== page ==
From Publishers Weekly
The titular bottle, from a cache of allegedly fine, allegedly French wine, allegedly owned by Thomas Jefferson in the 1780s, set a record price when auctioned in 1985. The subsequent brouhaha over the cache's authenticity takes wine journalist Wallace on a piquant journey into the mirage-like world of rare wines. At its center are Hardy Rodenstock, an enigmatic German collector with a suspicious knack for unearthing implausibly old and drinkable wines, and Michael Broadbent, a Christie's wine expert, who auctioned Rodenstock's lucrative finds. The argument over the Jefferson bottles and other rarities aged for decades, flummoxed a wine establishment desperate to keep the cork in a controversy that might deflate the market for antique vintages. (In the author's telling, a 2006 lawsuit almost settles the issue.) Wallace sips the story slowly, taking leisurely digressions into techniques for faking wine and detecting same with everything from Monticello scholarship to nuclear physics. He paints a colorful backdrop of eccentric oenophiles, decadent tastings and overripe flavor rhetoric (Broadbent describes one wine as redolent of chocolate and schoolgirls' uniforms). Investigating wines so old and rare they could taste like anything, he playfully questions the very foundations of connoisseurship. (May)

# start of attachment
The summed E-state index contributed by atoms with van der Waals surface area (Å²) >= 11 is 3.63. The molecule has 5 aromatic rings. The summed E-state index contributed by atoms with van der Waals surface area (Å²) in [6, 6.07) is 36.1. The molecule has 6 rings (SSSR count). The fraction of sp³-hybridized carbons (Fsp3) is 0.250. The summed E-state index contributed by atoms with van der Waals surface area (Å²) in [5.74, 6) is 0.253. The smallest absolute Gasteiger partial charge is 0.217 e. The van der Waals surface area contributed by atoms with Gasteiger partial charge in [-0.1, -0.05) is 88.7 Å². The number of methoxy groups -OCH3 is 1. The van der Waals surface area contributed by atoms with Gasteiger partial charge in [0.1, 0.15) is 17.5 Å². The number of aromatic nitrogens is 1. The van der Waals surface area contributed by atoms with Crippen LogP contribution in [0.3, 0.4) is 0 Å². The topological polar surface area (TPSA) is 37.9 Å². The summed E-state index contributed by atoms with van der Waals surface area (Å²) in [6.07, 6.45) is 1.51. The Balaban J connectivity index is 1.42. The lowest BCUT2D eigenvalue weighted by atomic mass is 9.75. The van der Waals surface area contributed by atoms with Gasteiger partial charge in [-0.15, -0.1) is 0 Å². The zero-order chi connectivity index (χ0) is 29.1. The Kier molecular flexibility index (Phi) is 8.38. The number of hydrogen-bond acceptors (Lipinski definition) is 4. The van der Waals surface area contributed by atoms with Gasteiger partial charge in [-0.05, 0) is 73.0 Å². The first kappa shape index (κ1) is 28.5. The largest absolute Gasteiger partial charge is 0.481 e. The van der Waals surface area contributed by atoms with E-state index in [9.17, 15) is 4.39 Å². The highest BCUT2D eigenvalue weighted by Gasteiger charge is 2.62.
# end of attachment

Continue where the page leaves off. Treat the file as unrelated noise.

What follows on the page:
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Benjamin Wallace’s magazine background helps him keep the many narrative threads in The Billionaire’s Vinegar
tight and engaging. In addition, Wallace exhibits a sharp eye for detail and character: Hardy Rodenstock, in particular,comes across as deliciously deceptive. Exploring what Jefferson’s European tour of 1787 must have been like will likely interest even readers without a taste for wine, though connoisseurs will savor the author’s descriptions of the clubby (and sometimes comically extravagant) society of high-dollar wine collectors. Wallace raises questions about the wine’s authenticity that will linger on the palate, despite a perhaps unsatisfying ending. Or, as collector Ed Lazarus wrote of his experience with the discovered cache, “I had never experienced anything remotely similar in an older Bordeaux, or in fact anywhere else, except perhaps at a Baskin-Robbins.”Copyright © 2004 Phillips & Nelson Media, Inc.